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Grad students calling for livable wage; walk-out happening today

Most who haven't seen a pay increase in 20 years
Members of the U of G Grad Coalition Lexi Mollica, left, and Kat Nolan, are organizing a walkout May 1 to call for more federal funding to pay graduate students and postdoctoral scholars a livable wage.

Graduate students say they are the "primary drivers of research" at universities in Canada, yet compensation remains quite low for them to do the work.

So much so, many are either going into poverty, heading to other countries in search of better pay and better opportunities, or calling it quits as a researcher altogether.

It prompted the organization of a national walkout taking place today at 1 p.m. at 41 universities, involving post grads, postdoctoral scholars, professors and community members.

The grassroots organization Support Our Science is leading the way, and is calling for an increase in federal investments – whether that be scholarships, fellowships or research grants – so federally funded grad students and postdoctoral scholars can earn a livable wage.

"It's a complicated problem," said Lexi Mollica, a PhD student in U of G's school of environmental sciences, and member of the U of G Grad Coalition.

"The benchmark for what grad students get paid is based off of tri-agency scholarships (from the federal government) – so that's like NSERC (National Science and Engineering Research Council), SSHRC (Social Sciences and Humanities Research Council) and CIHR (Canadian Institutes for Health Research) – and those scholarships haven't increased since 2003."

This, despite the cost of living skyrocketing in the last 20 years.

Mollica said while grad students have always been on the lower end of the income scale, it's now reached a level where they can't afford to pay for basic necessities, like rent or groceries.

"Housing in this city is a nightmare right now, and it's hitting grad students really hard as well," added Kat Nolan, fellow grad coalition member and a PhD candidate in department of integrative biology.

She said to look no further than the Guelph Student FoodBank.

In January, the food bank said the majority (nearly 80 per cent) of its visitors are graduate students. Of the registered visitors, 77 per cent are international students.

"If I have to replace a light bulb, it's financially devastating," Nolan added.

And it's not like they can go out and get a part-time job.

For one, Nolan points out while grad students aren't necessarily forbidden from going to get another job, there is a culture within academia that it is.

"Our work is really more like a full-time job," Mollica said. "We're expected to work full-time hours."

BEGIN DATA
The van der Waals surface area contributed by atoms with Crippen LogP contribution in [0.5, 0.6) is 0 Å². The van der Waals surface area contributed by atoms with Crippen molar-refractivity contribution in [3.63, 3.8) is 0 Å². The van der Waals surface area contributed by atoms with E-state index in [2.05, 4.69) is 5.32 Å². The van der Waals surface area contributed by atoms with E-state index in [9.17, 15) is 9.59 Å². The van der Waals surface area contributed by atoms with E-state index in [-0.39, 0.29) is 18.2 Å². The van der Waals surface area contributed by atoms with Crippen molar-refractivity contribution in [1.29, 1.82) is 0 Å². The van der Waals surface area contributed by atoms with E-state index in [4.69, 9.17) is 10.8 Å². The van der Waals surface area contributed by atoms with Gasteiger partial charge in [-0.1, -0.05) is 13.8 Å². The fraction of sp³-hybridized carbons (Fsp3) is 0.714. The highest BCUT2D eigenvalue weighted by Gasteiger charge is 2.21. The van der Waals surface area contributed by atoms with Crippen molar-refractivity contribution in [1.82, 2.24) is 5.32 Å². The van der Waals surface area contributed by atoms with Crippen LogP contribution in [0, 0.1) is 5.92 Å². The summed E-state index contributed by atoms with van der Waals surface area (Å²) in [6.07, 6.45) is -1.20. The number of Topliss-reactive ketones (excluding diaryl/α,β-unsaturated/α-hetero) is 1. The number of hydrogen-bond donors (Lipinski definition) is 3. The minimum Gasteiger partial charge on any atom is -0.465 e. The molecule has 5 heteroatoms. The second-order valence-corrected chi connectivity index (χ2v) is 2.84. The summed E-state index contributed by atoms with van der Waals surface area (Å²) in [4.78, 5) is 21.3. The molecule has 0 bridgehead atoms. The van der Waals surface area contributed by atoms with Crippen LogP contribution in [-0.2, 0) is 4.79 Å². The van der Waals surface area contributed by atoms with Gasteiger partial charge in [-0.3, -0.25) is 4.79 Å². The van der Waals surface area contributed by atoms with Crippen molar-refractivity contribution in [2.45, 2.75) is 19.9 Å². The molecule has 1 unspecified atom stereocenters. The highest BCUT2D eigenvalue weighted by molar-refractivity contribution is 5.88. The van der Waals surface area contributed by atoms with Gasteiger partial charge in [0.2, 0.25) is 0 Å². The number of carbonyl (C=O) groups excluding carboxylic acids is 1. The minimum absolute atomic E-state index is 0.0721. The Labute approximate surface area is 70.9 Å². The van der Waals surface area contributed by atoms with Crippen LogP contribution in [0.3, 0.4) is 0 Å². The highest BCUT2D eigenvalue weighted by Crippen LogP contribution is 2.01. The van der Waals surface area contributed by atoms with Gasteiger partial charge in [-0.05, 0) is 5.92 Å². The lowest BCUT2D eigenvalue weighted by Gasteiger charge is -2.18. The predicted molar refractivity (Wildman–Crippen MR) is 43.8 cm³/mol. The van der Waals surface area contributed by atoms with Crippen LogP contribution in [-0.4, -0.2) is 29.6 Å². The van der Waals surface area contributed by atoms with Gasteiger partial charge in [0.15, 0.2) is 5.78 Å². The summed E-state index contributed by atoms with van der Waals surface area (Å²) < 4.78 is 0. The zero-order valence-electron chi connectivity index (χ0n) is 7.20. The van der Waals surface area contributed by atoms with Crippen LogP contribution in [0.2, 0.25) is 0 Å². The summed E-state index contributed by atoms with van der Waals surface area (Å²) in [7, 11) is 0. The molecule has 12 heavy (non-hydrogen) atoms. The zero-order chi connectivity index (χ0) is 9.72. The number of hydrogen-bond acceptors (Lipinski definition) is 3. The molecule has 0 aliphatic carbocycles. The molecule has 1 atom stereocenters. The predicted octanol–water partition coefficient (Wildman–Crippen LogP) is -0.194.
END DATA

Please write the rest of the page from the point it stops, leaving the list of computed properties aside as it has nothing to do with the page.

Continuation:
"We do the bulk of the lab work," added Nolan. "We're guided by faculty members, but we're the ones really in the lab doing the work.

"We're also the primary point of contact for undergraduate students in courses that they're taking. We work as teaching assistants, and we also do a lot of mentoring students in the lab outside of our teaching assistant duties as well. And also, we run several student governments on campus."

But the issue at hand is without adequate funding, many researchers are left splitting their concentration between work and making ends meet.

Mollica said faculty members are on their side, and want to pay them more.

But the belief is the problems with funding are governmental and "probably" institutional.

Mollica and Nolan are organizing the walkout at U of G. Sign making will happen at the UC Central Courtyard at 1 p.m., with the walkout at Branion Plaza at 1:30 p.m. and speakers at 2 p.m.

Nolan said while grad students may have differing opinions on certain subjects as academics, this issue has been a uniting force among them across the country.

"I don't think it will take long for the universities and the government to realize that graduate students hold a lot of power, being the primary research output of the universities," she said.

"We are the ones driving papers being published. We're the ones mentoring, we're the ones producing most of the research that the university then takes and puts on its branding and says 'look at how great our school is, we're doing all this cool research.'

"That's driven by graduate students who are underpaid and living in poverty."


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Mark Pare

About the Author: Mark Pare

Originally from Timmins, ON, Mark is a longtime journalist and broadcaster, who has worked in several Ontario markets.
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